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Never Say Never: When Designing Orthoses To Pronate The Foot Is A Good Thing

Back in my podiatry student days, we learned that the purposes of custom foot orthoses were to “make the foot function in the subtalar joint (STJ) neutral position” and “prevent compensation for foot deformities.” We also learned that the overpronated foot led to an increased risk of injuries and supinating the STJ toward its neutral position from an overpronated position with a foot orthosis was good. It would have been sacrilege as a podiatry student to suggest that podiatrists should sometimes make foot orthoses pronate the foot to improve the patient’s symptoms and gait function.  

Thankfully, a lot has changed in podiatric biomechanics from my time as a podiatry student over 35 years ago. One of the most important ideas to come along is tissue stress theory, which teaches that custom foot orthoses should be specifically designed to relieve the pathological stresses on the injured tissues of the foot and lower extremity, and to optimize the function of gait versus trying to make the foot function in STJ neutral position. One of the key considerations that I have taught over the past decade in my lectures on tissue stress theory is that in order to reduce the stress on an injured tissue, you must design foot orthoses in an attempt to duplicate the function of that injured tissue.

For example, in the case of treating posterior tibial tendinitis, one should design the foot orthosis to supinate the STJ since the function of the posterior tibial muscle is to supinate the foot. Tissue stress theory also teaches that in the case of treating peroneal muscle strain, peroneal tendinitis or peroneal tendinopathy, the clinician should design the foot orthosis to pronate the STJ since the function of the peroneal muscles is to pronate the STJ.

Yes, you heard me right. Sometimes, it is beneficial to pronate the foot with an orthosis. 

It was over 30 years ago, during my first few years of practice, when I first discovered that pronating a foot with an orthosis may have quite positive therapeutic effects. At that time, a 55-year-old male house painter presented to me with chronic peroneal tendon pain, which was so severe he was considering quitting the job he loved. He had high-arched feet with tenderness and edema directly over the peroneal tendons of his left ankle. The patient had already seen three other podiatrists who had each made him a pair of custom foot orthoses that had all failed miserably at relieving the man’s ankle pain. He told me that I was his last hope to allow him to continue working.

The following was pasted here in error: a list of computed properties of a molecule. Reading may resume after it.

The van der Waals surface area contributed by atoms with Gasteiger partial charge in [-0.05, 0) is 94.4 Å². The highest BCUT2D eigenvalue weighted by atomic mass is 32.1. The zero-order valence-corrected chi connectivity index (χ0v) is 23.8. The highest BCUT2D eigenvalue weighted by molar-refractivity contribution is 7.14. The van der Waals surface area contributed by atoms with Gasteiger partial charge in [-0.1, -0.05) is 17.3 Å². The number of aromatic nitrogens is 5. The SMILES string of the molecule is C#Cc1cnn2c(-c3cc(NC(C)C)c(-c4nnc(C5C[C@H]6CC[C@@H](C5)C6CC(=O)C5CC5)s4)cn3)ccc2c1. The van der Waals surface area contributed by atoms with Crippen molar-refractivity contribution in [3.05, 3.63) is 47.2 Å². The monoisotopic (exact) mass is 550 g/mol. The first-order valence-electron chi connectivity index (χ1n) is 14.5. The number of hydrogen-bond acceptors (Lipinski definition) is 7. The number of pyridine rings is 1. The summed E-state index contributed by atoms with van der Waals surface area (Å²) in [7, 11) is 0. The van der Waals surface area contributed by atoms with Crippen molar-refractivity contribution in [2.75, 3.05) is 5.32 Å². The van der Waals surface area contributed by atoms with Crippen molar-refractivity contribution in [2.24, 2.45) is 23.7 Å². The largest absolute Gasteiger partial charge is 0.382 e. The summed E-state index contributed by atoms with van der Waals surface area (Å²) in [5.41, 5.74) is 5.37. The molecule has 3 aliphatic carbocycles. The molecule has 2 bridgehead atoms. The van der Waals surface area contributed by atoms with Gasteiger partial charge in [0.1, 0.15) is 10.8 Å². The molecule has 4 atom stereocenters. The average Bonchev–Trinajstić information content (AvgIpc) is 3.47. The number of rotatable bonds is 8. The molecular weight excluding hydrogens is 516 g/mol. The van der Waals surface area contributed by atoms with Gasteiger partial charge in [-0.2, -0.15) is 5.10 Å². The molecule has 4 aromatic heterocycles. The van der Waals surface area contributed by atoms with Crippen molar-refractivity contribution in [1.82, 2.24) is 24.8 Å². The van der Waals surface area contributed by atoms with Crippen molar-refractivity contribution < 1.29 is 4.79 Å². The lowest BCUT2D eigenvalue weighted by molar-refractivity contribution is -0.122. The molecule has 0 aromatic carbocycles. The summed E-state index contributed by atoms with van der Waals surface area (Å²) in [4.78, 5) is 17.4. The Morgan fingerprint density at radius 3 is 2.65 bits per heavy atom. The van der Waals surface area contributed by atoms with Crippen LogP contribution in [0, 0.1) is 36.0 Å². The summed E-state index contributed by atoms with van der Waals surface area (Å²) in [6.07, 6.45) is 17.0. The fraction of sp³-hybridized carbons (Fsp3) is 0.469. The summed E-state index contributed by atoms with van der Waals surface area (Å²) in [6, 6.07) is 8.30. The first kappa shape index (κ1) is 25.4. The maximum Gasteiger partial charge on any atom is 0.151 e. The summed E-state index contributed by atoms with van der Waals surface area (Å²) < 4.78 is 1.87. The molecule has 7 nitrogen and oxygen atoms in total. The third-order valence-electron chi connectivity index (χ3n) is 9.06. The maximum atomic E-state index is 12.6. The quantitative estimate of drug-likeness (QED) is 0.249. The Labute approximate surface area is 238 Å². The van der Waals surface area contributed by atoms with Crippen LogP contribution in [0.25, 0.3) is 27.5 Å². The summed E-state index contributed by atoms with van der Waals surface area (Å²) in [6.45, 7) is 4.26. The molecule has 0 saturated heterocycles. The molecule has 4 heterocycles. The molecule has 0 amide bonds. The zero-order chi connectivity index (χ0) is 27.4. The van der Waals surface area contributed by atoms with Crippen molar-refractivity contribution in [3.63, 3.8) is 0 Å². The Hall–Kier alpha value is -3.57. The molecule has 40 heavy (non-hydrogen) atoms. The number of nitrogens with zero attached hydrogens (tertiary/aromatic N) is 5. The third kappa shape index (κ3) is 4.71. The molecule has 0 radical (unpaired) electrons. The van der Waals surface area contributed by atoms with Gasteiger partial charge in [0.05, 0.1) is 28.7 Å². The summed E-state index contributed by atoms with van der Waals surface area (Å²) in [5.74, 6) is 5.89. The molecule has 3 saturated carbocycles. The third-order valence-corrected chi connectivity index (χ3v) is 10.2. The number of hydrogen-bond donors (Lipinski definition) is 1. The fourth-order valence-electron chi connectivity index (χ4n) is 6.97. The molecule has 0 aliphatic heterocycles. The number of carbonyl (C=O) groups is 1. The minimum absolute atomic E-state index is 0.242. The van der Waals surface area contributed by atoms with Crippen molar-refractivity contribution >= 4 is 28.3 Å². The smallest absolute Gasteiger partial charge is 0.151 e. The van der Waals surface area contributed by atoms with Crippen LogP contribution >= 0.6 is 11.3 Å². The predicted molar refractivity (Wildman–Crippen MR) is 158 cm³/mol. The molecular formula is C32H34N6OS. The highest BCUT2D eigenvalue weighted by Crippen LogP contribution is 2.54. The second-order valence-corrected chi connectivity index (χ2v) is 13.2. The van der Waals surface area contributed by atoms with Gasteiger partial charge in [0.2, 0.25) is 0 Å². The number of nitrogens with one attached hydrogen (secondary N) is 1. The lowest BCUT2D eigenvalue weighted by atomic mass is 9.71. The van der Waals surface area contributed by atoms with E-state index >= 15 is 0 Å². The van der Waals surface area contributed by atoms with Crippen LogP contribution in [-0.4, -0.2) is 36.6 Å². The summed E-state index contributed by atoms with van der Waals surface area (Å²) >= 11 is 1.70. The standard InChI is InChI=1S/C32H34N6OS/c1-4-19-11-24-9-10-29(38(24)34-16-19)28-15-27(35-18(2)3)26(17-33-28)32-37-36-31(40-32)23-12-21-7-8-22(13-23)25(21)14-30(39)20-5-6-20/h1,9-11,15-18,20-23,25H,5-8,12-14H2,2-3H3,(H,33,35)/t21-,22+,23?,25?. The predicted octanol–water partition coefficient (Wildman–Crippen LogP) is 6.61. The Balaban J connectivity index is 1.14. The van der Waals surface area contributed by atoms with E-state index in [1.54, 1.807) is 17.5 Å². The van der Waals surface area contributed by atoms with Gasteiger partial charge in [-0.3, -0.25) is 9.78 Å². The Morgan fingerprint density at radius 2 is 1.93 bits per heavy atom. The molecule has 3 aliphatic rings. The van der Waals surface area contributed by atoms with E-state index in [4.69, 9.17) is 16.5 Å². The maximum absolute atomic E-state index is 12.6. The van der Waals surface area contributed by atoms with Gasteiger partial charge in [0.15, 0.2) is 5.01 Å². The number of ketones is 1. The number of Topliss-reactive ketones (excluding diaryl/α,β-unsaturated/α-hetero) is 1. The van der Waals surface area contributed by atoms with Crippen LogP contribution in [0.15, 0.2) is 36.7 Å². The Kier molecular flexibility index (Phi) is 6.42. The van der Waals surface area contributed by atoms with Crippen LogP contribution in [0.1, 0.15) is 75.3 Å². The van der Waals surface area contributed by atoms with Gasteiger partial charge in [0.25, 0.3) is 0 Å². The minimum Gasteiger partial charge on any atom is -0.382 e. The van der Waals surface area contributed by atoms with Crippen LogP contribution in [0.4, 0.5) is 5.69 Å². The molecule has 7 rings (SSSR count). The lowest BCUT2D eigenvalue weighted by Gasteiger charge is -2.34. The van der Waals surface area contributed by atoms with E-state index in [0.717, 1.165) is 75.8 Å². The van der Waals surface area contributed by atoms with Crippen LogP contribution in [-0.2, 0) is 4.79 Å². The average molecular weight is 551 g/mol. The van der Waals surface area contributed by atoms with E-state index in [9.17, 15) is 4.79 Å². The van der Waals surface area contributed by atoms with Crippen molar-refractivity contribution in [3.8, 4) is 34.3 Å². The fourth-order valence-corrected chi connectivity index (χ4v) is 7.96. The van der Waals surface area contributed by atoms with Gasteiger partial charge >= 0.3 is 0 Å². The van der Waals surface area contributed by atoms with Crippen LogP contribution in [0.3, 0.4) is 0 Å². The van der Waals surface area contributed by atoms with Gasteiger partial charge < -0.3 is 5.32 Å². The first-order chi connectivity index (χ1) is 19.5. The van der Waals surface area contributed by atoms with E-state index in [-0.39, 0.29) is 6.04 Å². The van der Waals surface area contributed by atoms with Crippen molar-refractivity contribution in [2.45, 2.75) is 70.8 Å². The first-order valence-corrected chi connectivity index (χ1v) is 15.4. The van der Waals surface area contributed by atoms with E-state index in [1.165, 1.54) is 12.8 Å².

When I examined his foot and ankle, I could clearly see that his peroneal muscle and tendons were tonically active during standing in order to keep his high-arched foot from being oversupinated. I told him that I thought my foot orthoses would help him. He looked at me in disbelief and said, “Why do you think your orthotics will help me when the other orthotics did not help me?” I told him that my orthoses would be designed to push his foot away from his higher-arched position, which would, in turn, take the strain off his injured peroneal tendons. He didn’t look very hopeful with my explanation.

However, when I made a temporary valgus in-shoe wedge for the patient to simulate what my planned valgus-wedged orthoses would feel like, his hope returned. I adhered a 6 mm thick, valgus-skived piece of adhesive felt from the rearfoot to the forefoot of his shoe insole to pronate his foot. He immediately felt 50 percent relief of his peroneal tendon pain with walking on this valgus-wedged insole. My subsequent custom foot orthoses with valgus rearfoot, midfoot and forefoot corrections to pronate his foot allowed him to become completely asymptomatic within five weeks. He was very happy to be pain-free again so he could continue working in the job he loved.

Even though many podiatrists may be skeptical that anything good could ever come from purposely pronating a foot with a foot orthosis, this orthosis technique has consistently worked well for me over the past three decades in select patients. Once the large variation in foot structure within the human population and the biomechanical consequences of this variation in structure are more completely understood, open-minded podiatrists will realize that making their patients pronate more with their orthoses can, sometimes, be a very good thing.

Kevin Kirby, DPMDr. Kirby is an Adjunct Associate Professor within the Department of Applied Biomechanics at the California School of Podiatric Medicine at Samuel Merritt University in Oakland, Calif. He is in private practice in Sacramento, Calif.

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By Kevin A. Kirby, DPM
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